• The Order designates as “qualified medical personnel” health care volunteers who have held an active license or certification in any state that is now inactive, expired, or lapsed, and who register with the Medical Reserve Corps and work in a hospital that activates a crisis standard of care for COVID-19 that has been granted written approval by the Public Health Authority.
  • This designation provides health care volunteers with immunity for any loss resulting from relief activities under 20 Del. C. § 3129.
  • Does not apply if the death, injury, or damage to property was intentional or caused by the willful or wanton disregard of the rights of others.
Georgia | Brian Kemp (R)

GA E.O. 04.14.20.01

  • During the Public Health State of Emergency:
    • Employees, staff, and contractors of healthcare institutions and medical facilities are considered auxiliary emergency management workers.
    • Services provided by healthcare institutions and medical facilities are considered emergency management activities.
  • Ga. Code § 38-3-35 provides that: “[E]xcept in cases of willful misconduct, gross negligence, or bad faith, . . . [no] auxiliary emergency management worker . . . engaged in any emergency management activity complying with or reasonably attempting to comply with Articles 1 through 3 of this chapter . . . [or orders, regulations enacted pursuant to this chapter] shall be liable for the death of or the injury to person or for damage to property as a result of any such activity.”

GA E.O. 04.20.20.01

  • In addition to those above, designates as “auxiliary emergency management workers” and provides that their services are “emergency management activities” during the Public Health State of Emergency:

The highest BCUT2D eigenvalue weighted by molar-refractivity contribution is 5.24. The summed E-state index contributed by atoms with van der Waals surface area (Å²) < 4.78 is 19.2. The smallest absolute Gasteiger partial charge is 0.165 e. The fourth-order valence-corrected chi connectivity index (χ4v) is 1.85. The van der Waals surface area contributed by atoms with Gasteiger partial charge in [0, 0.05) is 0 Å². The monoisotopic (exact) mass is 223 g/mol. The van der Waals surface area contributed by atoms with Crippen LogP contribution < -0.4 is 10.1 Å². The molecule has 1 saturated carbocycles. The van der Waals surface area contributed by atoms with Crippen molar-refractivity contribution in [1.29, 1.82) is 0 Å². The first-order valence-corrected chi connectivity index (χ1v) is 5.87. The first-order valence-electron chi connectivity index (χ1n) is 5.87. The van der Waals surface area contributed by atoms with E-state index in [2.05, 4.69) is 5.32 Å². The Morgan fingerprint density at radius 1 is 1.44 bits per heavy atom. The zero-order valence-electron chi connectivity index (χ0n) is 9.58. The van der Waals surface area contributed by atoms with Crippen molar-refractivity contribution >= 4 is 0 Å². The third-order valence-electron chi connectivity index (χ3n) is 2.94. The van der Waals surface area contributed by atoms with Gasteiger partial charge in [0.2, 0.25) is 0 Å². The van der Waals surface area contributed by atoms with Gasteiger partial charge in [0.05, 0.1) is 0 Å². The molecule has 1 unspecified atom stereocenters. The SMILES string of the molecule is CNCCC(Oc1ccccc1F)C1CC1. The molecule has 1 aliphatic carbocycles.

• Cardiac technicians
    • Emergency medical technicians
    • Paramedics
    • Paramedic clinical preceptors
    • Officers and directors, employees, staff, and contractors of air ambulance service
    • Ambulance providers
    • Emergency services systems
    • EMSC programs
    • Local coordinating entities
  • This designation entitles them to immunity except for willful misconduct, gross negligence, or bad faith under Ga. Code Ann. § 38-3-35.

GA E.O. 05.12.20.02

  • In addition to those above, designates the following as “auxiliary emergency management workers” and their services as “emergency management activities” during the Public Health State of Emergency:
    • Dialysis technicians at health care facilities, including end stage renal disease facilities.
Hawaii | David Ige (D)

Date Issued: 4/16/2020 | PDF

  • Orders all health care facilities, professionals, and volunteers to render assistance in support of the State’s response to the COVID-19 disaster recognized by Emergency Proclamations.